I began my Friday afternoon with a call to the light rail station off of Alameda and Cherokee. A 40-something man hopped into the front seat and greeted me warmly. He had a very thick accent and began the conversation by saying “Please excuse my English I’ve only been in Denver for 20 months”.  Without prompting he began to tell me that he had come to the US from Egypt three and a half years ago.  He told me he was headed to work, on the west side of town, for a construction company. I made an ignorant assumption. “Yeah there’s a lot of construction jobs here in Denver, I read we are 100,000 construction jobs short. We are out of plumbers, electricians, and skilled trades people”.  He laughed and said “I’m a geologist”.  Then he looked up to the mountains and said,  “Now I get to live in Colorado. I love it here. You have the kindest people, the greatest weather in the most beauty of any place I’ve ever seen in my life. I had no idea that I would be so fortunate that I will get to live here.  Now I’m going to tell you something crazy, I have yet to go hiking in the mountains – do you have any suggestions”?  We pulled up to the construction company where he is a geologist and I handed him my business card and said, “Send me an email and I will send you a list of all the places you might hike that are less than an hour away”. He took the card and smiled and said “You’ll be hearing from me”.

Wisconsin:

I picked them up at about six in the evening at one of those giant new apartment complexes that are overtaking Speer Boulevard. In two years it went from being my favorite gas station and car wash to luxury apartments. The three of them came out of the apartment complex and hopped in my car. They were headed up to Red Rocks for a concert.  To say they were wound up and excited would be an understatement, and for the first 10 minutes as we headed west on our 30-minute drive, it was as if I did not exist. There was a lull in the conversation as we are heading west on Sixth Ave and I said “So how long ago did you three move here from Wisconsin”?  “Ha Ha” said the gal sitting up front “Well, I’m just visiting but they moved here two years ago. I guess our accents are that obvious?”  Soon after a spirited conversation about the migration into Colorado from the Upper Midwest, a young woman in the back asked the question that I was not expecting. “ Will the rattlesnakes be out at Red Rocks”? Her husband and her friend in the front seat went into a hilarious story about how she refuses to go anywhere in the mountains right now because there might be rattlesnakes there. I pretty much thoroughly deconstructed her rattlesnake Colorado phobia. She wasn’t entirely convinced. I said, “You’ve been reading too many things on the Internet…  besides that, rattlesnakes hate Rap 🎶 and they only go to Tim McGraw concerts”.  Her husband thanked me profusely.  “Maybe we can actually go hiking below 8,500 feet next year.  She read that rattlers don’t do altitudes”.   Never mind that he is a vet. “He doesn’t do snakes 🐍”!!!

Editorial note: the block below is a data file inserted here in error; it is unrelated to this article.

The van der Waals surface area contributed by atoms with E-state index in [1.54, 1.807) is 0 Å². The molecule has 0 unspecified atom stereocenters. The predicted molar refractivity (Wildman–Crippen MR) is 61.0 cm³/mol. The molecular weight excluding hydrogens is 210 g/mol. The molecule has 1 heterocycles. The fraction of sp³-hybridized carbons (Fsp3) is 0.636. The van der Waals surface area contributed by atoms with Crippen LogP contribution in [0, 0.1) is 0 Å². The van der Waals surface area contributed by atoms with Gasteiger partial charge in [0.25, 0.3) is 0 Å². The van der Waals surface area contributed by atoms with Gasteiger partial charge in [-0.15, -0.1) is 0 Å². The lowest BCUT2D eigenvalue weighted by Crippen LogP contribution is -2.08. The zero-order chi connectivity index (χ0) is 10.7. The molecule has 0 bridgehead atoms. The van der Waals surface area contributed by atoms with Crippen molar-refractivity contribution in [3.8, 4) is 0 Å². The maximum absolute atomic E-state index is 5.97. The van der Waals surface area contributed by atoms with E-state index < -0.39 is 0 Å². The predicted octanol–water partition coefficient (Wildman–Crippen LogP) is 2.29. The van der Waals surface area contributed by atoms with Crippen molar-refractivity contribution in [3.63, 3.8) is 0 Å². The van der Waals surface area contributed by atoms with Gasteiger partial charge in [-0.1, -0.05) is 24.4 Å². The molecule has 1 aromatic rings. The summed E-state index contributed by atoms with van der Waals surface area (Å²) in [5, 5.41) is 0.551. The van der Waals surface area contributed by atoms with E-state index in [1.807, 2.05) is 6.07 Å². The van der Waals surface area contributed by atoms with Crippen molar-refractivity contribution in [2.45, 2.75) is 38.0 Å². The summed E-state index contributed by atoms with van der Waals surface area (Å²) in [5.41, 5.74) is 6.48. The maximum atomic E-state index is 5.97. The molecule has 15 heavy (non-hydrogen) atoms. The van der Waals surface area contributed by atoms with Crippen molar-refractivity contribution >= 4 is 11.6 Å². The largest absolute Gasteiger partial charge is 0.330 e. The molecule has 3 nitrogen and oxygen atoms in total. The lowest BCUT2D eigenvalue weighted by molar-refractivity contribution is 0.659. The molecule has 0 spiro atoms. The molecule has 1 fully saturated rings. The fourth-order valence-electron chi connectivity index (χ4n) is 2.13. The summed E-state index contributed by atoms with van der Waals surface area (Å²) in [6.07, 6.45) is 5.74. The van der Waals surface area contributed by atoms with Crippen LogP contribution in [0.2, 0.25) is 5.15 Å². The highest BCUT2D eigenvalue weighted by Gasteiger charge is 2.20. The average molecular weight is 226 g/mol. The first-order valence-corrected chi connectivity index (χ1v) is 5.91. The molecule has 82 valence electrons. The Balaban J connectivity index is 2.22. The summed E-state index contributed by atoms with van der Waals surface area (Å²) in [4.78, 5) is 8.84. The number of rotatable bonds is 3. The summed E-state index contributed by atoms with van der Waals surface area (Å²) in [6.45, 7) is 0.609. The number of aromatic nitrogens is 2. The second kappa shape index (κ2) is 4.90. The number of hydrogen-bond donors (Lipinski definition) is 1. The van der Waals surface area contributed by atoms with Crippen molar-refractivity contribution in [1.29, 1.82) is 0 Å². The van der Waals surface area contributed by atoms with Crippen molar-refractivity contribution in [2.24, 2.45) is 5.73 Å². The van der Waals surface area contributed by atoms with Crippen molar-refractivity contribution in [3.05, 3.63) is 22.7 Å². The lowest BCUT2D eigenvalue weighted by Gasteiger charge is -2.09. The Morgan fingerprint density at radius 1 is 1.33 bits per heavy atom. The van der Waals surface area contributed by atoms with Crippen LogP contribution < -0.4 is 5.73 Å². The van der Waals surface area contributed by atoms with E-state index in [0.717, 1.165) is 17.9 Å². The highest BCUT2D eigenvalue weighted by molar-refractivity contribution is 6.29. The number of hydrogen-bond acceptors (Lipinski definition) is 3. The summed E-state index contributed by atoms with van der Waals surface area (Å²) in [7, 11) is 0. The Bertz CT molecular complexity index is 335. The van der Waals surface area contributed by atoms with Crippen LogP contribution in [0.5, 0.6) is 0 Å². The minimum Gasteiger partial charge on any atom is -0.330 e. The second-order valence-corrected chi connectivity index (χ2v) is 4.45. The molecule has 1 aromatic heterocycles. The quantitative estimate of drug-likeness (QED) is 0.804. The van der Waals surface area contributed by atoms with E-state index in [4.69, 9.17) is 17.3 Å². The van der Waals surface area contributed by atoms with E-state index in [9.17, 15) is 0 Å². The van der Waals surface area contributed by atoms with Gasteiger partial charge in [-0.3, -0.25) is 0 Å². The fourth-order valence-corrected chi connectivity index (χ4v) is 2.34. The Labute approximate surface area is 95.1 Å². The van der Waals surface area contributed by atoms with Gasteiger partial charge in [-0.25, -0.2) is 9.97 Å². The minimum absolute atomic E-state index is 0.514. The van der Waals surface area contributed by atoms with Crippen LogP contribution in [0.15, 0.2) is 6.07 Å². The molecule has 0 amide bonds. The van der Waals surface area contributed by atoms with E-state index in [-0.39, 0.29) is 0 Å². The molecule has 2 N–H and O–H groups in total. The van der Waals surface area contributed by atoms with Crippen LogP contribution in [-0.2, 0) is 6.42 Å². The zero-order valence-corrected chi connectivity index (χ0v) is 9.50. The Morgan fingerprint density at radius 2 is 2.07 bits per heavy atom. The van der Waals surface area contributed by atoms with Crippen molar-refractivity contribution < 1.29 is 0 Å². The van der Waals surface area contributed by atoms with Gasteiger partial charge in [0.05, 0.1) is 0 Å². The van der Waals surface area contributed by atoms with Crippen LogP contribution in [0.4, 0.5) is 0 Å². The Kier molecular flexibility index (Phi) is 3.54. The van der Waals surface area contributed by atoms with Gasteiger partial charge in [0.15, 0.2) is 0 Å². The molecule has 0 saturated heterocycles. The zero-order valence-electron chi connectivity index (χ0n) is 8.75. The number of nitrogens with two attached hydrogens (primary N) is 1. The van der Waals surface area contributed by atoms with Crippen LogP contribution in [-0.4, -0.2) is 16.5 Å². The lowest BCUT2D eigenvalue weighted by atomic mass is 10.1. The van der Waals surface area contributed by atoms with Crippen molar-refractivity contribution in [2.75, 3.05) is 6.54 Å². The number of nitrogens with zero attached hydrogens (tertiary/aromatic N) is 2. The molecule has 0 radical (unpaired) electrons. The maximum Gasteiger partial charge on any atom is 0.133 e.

Onward and Upward,

Mark

Generosity